The first time Crawley meets the angel, the celestial being is twisting its shining white robe in its fingers and looking wretched. It hardly spares him a glance as he shifts from snake to human, and Crawley is a touch put-out. It’s taken some practice to be able to do it so fluidly.
‘Well that went down like a lead balloon,’ Crawley mutters.
‘Sorry?’ The angel doesn’t look at him, and Crawley takes advantage of its distraction to study it.
The very first heavenly hosts had been neither male nor female, but ever since God made her new favoured creations – her humans, beloved above all else – there has been a gradual shift among some of the angels towards one sex or the other. The demons, of course, adopted the new forms immediately, revelling in their potential for sin, and twisted them to a mockery of what God intended them to be. This angel has chosen to be male, albeit a slightly plump and unassuming specimen. Nothing like some of the visions of divine perfection striding around up Above.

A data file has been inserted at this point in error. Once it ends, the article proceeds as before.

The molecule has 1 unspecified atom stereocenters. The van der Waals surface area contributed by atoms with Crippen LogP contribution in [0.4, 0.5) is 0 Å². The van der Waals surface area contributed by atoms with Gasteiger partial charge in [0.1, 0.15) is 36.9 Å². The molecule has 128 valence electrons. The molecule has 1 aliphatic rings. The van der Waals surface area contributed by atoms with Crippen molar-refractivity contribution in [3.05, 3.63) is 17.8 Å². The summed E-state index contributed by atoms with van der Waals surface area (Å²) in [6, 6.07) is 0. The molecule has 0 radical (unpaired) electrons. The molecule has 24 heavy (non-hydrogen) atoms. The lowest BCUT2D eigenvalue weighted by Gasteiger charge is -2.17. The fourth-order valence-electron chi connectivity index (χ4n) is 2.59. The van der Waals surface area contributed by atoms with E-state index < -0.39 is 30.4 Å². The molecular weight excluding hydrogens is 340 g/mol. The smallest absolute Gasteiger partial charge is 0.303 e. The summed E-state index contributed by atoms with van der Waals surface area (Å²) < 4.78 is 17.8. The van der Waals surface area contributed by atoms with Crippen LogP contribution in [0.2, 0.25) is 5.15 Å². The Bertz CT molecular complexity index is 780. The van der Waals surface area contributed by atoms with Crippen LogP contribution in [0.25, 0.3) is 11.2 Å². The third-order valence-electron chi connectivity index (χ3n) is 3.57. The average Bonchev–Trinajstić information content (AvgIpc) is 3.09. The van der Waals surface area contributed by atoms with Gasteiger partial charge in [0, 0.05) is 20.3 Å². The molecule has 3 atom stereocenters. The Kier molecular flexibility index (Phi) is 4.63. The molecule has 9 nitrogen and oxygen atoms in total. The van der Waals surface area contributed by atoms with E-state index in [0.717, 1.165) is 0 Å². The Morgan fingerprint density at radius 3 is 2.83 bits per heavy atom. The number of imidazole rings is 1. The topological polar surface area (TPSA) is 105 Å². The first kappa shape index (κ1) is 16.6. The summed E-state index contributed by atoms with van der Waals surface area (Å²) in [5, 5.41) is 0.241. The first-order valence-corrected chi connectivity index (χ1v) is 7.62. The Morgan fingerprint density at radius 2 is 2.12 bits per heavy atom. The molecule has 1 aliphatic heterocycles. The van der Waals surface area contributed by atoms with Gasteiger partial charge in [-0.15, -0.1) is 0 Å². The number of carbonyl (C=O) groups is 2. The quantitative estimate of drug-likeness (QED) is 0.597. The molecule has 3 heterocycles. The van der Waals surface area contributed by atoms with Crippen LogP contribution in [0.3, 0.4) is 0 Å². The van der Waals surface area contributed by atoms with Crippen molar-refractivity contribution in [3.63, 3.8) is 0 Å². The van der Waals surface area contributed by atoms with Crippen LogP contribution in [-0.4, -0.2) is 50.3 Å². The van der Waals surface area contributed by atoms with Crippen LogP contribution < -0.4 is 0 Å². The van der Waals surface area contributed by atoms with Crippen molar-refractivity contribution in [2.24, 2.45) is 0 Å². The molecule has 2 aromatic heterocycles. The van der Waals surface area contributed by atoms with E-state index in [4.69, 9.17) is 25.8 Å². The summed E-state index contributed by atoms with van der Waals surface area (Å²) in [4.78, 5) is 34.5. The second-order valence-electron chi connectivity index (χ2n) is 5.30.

The angel is surprising in more ways than the physical, as Crawley discovers when asking about the sword. And when the rain starts, then it – he – spreads a wing over Crawley without hesitation.
All Crawley can offer in reciprocation is to fish in the depths of his robes and pull out an apple. He hadn’t been lying when he told the woman he had eaten of the tree’s fruit.
He holds it out to the angel, all glossy red skin and tantalising scent. ‘Give you first bite?’
The angel looks at him in shocked disapproval, and Crawley grins and crunches sharp white teeth into the apple’s crisp flesh.